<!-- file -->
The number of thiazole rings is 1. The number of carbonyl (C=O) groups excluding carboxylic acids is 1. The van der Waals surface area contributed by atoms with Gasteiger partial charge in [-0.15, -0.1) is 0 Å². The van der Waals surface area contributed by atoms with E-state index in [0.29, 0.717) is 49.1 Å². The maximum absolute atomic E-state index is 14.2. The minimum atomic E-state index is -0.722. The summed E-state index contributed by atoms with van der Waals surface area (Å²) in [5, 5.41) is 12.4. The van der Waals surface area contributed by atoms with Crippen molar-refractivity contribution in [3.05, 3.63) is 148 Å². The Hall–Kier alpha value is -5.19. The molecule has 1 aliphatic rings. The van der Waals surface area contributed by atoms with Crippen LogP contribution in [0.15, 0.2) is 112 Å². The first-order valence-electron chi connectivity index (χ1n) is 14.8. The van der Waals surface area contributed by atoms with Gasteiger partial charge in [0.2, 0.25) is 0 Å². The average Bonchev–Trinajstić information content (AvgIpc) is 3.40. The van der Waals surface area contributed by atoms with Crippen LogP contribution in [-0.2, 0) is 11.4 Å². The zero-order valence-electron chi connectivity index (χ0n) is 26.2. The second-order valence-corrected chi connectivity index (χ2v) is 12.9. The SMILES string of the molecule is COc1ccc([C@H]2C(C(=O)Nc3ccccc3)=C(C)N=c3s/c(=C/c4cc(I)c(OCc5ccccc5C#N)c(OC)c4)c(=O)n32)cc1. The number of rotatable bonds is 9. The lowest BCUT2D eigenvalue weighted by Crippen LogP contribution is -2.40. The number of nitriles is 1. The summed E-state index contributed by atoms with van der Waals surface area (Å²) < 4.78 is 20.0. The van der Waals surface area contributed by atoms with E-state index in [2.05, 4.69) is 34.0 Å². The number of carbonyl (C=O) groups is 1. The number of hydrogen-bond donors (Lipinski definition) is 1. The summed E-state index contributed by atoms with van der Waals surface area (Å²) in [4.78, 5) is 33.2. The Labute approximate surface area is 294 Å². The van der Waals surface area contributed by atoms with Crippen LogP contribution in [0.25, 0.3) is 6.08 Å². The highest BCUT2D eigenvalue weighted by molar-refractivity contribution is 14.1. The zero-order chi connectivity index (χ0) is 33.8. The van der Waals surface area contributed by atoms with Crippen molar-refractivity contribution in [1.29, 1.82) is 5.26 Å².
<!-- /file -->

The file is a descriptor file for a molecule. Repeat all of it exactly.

The number of thiazole rings is 1. The number of carbonyl (C=O) groups excluding carboxylic acids is 1. The van der Waals surface area contributed by atoms with Gasteiger partial charge in [-0.15, -0.1) is 0 Å². The van der Waals surface area contributed by atoms with E-state index in [0.29, 0.717) is 49.1 Å². The maximum absolute atomic E-state index is 14.2. The minimum atomic E-state index is -0.722. The summed E-state index contributed by atoms with van der Waals surface area (Å²) in [5, 5.41) is 12.4. The van der Waals surface area contributed by atoms with Crippen molar-refractivity contribution in [3.05, 3.63) is 148 Å². The Hall–Kier alpha value is -5.19. The molecule has 1 aliphatic rings. The van der Waals surface area contributed by atoms with Crippen LogP contribution in [0.15, 0.2) is 112 Å². The first-order valence-electron chi connectivity index (χ1n) is 14.8. The van der Waals surface area contributed by atoms with Gasteiger partial charge in [0.2, 0.25) is 0 Å². The average Bonchev–Trinajstić information content (AvgIpc) is 3.40. The van der Waals surface area contributed by atoms with Crippen LogP contribution in [-0.2, 0) is 11.4 Å². The zero-order valence-electron chi connectivity index (χ0n) is 26.2. The second-order valence-corrected chi connectivity index (χ2v) is 12.9. The SMILES string of the molecule is COc1ccc([C@H]2C(C(=O)Nc3ccccc3)=C(C)N=c3s/c(=C/c4cc(I)c(OCc5ccccc5C#N)c(OC)c4)c(=O)n32)cc1. The number of rotatable bonds is 9. The lowest BCUT2D eigenvalue weighted by Crippen LogP contribution is -2.40. The number of nitriles is 1. The summed E-state index contributed by atoms with van der Waals surface area (Å²) < 4.78 is 20.0. The van der Waals surface area contributed by atoms with E-state index in [2.05, 4.69) is 34.0 Å². The number of carbonyl (C=O) groups is 1. The number of hydrogen-bond donors (Lipinski definition) is 1. The summed E-state index contributed by atoms with van der Waals surface area (Å²) in [4.78, 5) is 33.2. The Labute approximate surface area is 294 Å². The van der Waals surface area contributed by atoms with Crippen LogP contribution in [0.25, 0.3) is 6.08 Å². The highest BCUT2D eigenvalue weighted by molar-refractivity contribution is 14.1. The zero-order chi connectivity index (χ0) is 33.8. The van der Waals surface area contributed by atoms with Crippen molar-refractivity contribution in [1.29, 1.82) is 5.26 Å².